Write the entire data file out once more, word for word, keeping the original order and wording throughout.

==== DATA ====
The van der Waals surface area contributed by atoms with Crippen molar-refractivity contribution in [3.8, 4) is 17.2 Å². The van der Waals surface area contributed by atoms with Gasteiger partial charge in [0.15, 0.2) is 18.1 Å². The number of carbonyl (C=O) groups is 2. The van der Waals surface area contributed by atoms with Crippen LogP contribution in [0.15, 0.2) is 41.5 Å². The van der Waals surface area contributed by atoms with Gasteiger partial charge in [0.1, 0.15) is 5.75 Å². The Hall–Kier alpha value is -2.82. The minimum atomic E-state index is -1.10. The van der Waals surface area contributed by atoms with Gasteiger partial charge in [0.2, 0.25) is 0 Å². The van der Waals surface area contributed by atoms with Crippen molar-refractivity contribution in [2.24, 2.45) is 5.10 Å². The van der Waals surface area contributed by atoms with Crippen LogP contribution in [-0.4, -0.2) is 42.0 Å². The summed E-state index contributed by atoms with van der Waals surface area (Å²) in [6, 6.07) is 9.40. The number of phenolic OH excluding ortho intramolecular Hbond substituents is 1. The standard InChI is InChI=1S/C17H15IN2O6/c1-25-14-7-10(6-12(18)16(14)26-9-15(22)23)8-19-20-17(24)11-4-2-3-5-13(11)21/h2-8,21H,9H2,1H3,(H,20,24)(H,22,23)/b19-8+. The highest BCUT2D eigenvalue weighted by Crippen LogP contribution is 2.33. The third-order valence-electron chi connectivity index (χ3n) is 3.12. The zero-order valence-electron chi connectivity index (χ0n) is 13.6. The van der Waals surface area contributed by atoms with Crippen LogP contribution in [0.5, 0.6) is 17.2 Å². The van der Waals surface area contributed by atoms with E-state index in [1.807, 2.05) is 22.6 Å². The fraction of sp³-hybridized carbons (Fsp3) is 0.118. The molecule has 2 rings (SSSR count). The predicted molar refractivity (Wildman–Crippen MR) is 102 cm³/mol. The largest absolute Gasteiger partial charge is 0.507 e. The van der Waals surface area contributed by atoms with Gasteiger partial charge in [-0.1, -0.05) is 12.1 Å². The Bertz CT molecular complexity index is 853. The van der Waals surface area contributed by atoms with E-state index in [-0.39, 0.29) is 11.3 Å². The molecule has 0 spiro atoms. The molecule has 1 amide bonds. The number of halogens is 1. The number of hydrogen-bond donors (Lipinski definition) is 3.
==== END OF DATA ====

The van der Waals surface area contributed by atoms with Crippen molar-refractivity contribution in [3.8, 4) is 17.2 Å². The van der Waals surface area contributed by atoms with Gasteiger partial charge in [0.15, 0.2) is 18.1 Å². The number of carbonyl (C=O) groups is 2. The van der Waals surface area contributed by atoms with Crippen LogP contribution in [0.15, 0.2) is 41.5 Å². The van der Waals surface area contributed by atoms with Gasteiger partial charge in [0.1, 0.15) is 5.75 Å². The Hall–Kier alpha value is -2.82. The minimum atomic E-state index is -1.10. The van der Waals surface area contributed by atoms with Gasteiger partial charge in [0.2, 0.25) is 0 Å². The van der Waals surface area contributed by atoms with Crippen molar-refractivity contribution in [2.24, 2.45) is 5.10 Å². The van der Waals surface area contributed by atoms with Crippen LogP contribution in [-0.4, -0.2) is 42.0 Å². The summed E-state index contributed by atoms with van der Waals surface area (Å²) in [6, 6.07) is 9.40. The number of phenolic OH excluding ortho intramolecular Hbond substituents is 1. The standard InChI is InChI=1S/C17H15IN2O6/c1-25-14-7-10(6-12(18)16(14)26-9-15(22)23)8-19-20-17(24)11-4-2-3-5-13(11)21/h2-8,21H,9H2,1H3,(H,20,24)(H,22,23)/b19-8+. The highest BCUT2D eigenvalue weighted by Crippen LogP contribution is 2.33. The third-order valence-electron chi connectivity index (χ3n) is 3.12. The zero-order valence-electron chi connectivity index (χ0n) is 13.6. The van der Waals surface area contributed by atoms with Crippen LogP contribution in [0.5, 0.6) is 17.2 Å². The van der Waals surface area contributed by atoms with E-state index in [1.807, 2.05) is 22.6 Å². The fraction of sp³-hybridized carbons (Fsp3) is 0.118. The molecule has 2 rings (SSSR count). The predicted molar refractivity (Wildman–Crippen MR) is 102 cm³/mol. The largest absolute Gasteiger partial charge is 0.507 e. The van der Waals surface area contributed by atoms with Gasteiger partial charge in [-0.1, -0.05) is 12.1 Å². The Bertz CT molecular complexity index is 853. The van der Waals surface area contributed by atoms with E-state index in [-0.39, 0.29) is 11.3 Å². The molecule has 0 spiro atoms. The molecule has 1 amide bonds. The number of halogens is 1. The number of hydrogen-bond donors (Lipinski definition) is 3.